By Mike Dorf
Last week, Dan Alonso, the chief assistant district attorney in New York County, gave a talk at Cornell in which he promoted the recommendations of a task force (described here) that looked into reforming state laws governing the prosecution of white collar crime. Although he embargoed full disclosure of those recommendations, today (and possibly already by the time this post runs), Alonso's boss, DA Cyrus Vance, Jr., will unveil the full package of proposed reforms at a press conference. Here I want to discuss one such proposed reform that is no secret because Vance and others (including Governor Andrew Cuomo) have made the case for it already: Replacing the automatic transactional immunity that grand jury witnesses receive with use-and-derivative-use immunity.
First, the background. A witness called to testify before any kind of court has a Fifth Amendment right against self-incrimination. Yet witnesses to crime are often criminal suspects themselves. In order to prosecute the principals, the government sometimes strikes deals with lesser offenders, whereby the latter agree to testify in exchange for leniency. But even if a prospective witness does not agree to testify, he can be required to testify if the government gives him immunity from prosecution. The immunity replaces the Fifth Amendment privilege.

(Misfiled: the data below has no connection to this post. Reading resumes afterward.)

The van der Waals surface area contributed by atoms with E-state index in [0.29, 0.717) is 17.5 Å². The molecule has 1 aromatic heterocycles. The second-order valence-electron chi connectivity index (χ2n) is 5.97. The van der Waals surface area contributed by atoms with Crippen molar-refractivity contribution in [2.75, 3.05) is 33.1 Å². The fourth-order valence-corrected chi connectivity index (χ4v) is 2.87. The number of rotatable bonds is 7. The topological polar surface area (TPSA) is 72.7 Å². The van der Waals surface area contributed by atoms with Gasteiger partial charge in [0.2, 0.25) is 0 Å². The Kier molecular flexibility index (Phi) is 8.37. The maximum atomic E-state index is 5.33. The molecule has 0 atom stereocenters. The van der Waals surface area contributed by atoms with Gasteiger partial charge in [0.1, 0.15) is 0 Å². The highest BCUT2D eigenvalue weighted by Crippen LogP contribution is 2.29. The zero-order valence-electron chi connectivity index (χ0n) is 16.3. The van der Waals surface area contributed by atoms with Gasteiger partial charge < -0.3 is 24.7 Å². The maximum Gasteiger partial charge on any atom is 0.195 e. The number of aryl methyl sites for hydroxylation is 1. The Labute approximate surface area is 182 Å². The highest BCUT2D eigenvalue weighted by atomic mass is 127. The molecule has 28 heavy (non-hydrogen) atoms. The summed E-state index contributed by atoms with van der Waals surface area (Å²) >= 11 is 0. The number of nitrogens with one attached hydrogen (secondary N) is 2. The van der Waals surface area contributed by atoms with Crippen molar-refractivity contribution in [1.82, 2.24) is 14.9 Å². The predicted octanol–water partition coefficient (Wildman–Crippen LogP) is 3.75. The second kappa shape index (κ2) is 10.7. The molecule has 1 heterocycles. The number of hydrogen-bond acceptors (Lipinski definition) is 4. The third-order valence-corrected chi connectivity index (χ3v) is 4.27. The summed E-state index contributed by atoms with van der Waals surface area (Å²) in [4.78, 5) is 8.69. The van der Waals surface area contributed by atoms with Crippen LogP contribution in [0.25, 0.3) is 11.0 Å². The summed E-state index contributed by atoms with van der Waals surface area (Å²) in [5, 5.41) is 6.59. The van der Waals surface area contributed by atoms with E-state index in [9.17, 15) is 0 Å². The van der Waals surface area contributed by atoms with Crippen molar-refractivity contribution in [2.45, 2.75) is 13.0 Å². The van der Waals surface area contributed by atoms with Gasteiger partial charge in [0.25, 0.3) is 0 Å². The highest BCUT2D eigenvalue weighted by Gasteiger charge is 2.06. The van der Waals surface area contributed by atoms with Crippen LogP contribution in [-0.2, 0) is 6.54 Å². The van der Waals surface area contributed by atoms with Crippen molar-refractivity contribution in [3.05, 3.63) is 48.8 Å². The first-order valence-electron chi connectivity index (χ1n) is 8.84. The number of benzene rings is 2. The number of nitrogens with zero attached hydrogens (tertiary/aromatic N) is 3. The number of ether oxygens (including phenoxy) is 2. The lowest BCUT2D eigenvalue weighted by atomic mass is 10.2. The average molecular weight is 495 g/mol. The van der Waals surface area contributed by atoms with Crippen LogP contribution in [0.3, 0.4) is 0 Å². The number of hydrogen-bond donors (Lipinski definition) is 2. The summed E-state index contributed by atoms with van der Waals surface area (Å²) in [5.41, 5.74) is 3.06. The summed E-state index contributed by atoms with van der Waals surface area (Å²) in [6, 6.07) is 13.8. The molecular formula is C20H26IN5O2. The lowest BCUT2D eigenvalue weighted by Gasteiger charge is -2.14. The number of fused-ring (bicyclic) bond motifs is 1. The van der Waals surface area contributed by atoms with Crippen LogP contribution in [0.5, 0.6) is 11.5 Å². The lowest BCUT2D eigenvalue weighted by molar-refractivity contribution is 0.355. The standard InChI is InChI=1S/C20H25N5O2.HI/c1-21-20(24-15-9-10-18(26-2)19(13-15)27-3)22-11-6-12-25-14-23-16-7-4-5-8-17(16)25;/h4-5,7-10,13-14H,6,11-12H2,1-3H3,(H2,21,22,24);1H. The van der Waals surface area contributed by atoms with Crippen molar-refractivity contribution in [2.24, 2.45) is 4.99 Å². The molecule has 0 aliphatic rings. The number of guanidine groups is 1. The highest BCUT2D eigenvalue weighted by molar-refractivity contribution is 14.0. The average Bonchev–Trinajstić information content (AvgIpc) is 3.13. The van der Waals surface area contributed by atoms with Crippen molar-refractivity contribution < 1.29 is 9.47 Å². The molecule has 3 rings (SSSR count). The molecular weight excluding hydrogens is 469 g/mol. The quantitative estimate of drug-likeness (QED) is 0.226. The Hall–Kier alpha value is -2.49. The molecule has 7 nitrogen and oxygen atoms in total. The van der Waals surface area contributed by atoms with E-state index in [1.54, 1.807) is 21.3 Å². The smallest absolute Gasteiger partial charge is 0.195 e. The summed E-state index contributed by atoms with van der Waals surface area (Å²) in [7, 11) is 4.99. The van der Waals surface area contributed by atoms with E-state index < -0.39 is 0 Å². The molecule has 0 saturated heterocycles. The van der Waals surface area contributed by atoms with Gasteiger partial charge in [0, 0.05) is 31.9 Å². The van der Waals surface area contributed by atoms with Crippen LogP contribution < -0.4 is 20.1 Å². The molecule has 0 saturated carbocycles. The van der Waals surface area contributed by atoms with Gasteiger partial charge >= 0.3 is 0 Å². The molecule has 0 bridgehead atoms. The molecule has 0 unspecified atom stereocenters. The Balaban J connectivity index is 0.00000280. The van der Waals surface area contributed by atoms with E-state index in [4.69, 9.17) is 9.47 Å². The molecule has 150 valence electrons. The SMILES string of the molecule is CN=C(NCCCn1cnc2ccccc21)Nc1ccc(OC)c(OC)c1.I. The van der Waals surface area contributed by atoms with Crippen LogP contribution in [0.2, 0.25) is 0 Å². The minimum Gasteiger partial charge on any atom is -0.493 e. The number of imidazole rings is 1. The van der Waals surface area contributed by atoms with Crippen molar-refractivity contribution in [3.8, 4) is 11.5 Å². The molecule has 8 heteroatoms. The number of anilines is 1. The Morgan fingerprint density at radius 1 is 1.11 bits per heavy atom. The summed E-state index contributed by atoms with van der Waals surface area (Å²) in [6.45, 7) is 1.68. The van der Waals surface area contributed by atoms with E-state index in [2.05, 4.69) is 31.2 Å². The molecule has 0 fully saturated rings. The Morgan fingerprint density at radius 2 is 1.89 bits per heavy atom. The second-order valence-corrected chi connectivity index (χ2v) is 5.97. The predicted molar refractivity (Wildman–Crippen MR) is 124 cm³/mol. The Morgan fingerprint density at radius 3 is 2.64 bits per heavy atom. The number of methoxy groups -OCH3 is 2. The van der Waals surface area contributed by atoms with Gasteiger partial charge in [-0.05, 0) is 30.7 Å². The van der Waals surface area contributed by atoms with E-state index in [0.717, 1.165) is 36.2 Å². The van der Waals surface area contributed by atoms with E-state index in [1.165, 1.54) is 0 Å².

What kind of immunity must the government provide? In the 1972 case of Kastigar v. United States, the SCOTUS held that the government fully satisfies the Fifth Amendment by providing the witness with so-called "use and derivative use" immunity. As the term suggests, when the government provides such immunity, it may not use the witness's statements against him in the pending or any subsequent prosecution (use immunity), nor may the government use any evidence derived from the immunized testimony against him (derivative use immunity).
Although the Constitution allows for use-and-derivative-use immunity to substitute for the Fifth Amendment privilege, New York is more generous. Under New York criminal procedure law, a witness called to testify before a grand jury automatically receives immunity for her testimony, and the immunity the witness receives is "transactional immunity"--that is, she cannot be prosecuted (under state law) at all for any of the incidents about which she testifies.
So, let's suppose that a NY grand jury is investigating an alleged burglary of the home of Harry by suspect Sam. The prosecutor calls Harry as a witness and asks whether Sam had permission to enter Harry's house. Harry says no. Then the prosecutor asks whether Harry recognizes the allegedly stolen goods that were found on Sam's person, including a diamond necklace. Harry says yes. The prosecutor asks how. Harry says "because that's my diamond necklace. It looks exactly as it did the day I took it off of the body of Victoria right after I killed her." The government may not now--or ever--prosecute Harry for the murder of Victoria because by testifying about the killing in response to the question, he immunized himself. Crazy, no?